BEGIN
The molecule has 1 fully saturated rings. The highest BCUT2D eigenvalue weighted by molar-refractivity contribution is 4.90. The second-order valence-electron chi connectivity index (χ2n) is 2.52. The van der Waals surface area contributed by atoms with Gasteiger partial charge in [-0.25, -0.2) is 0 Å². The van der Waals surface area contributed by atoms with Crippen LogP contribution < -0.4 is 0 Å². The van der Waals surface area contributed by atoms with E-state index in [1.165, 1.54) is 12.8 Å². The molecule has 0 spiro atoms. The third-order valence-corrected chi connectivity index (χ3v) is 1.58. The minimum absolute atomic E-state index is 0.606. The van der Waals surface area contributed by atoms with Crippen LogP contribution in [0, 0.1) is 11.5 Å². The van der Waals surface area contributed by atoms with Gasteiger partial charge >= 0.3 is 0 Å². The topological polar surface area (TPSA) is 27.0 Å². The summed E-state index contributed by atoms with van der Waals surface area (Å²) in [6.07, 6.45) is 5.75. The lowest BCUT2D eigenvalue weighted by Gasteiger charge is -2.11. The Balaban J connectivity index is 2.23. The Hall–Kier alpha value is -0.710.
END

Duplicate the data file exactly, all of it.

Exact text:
The molecule has 1 fully saturated rings. The highest BCUT2D eigenvalue weighted by molar-refractivity contribution is 4.90. The second-order valence-electron chi connectivity index (χ2n) is 2.52. The van der Waals surface area contributed by atoms with Gasteiger partial charge in [-0.25, -0.2) is 0 Å². The van der Waals surface area contributed by atoms with Crippen LogP contribution < -0.4 is 0 Å². The van der Waals surface area contributed by atoms with E-state index in [1.165, 1.54) is 12.8 Å². The molecule has 0 spiro atoms. The third-order valence-corrected chi connectivity index (χ3v) is 1.58. The minimum absolute atomic E-state index is 0.606. The van der Waals surface area contributed by atoms with Crippen LogP contribution in [0, 0.1) is 11.5 Å². The van der Waals surface area contributed by atoms with Gasteiger partial charge >= 0.3 is 0 Å². The topological polar surface area (TPSA) is 27.0 Å². The summed E-state index contributed by atoms with van der Waals surface area (Å²) in [6.07, 6.45) is 5.75. The lowest BCUT2D eigenvalue weighted by Gasteiger charge is -2.11. The Balaban J connectivity index is 2.23. The Hall–Kier alpha value is -0.710.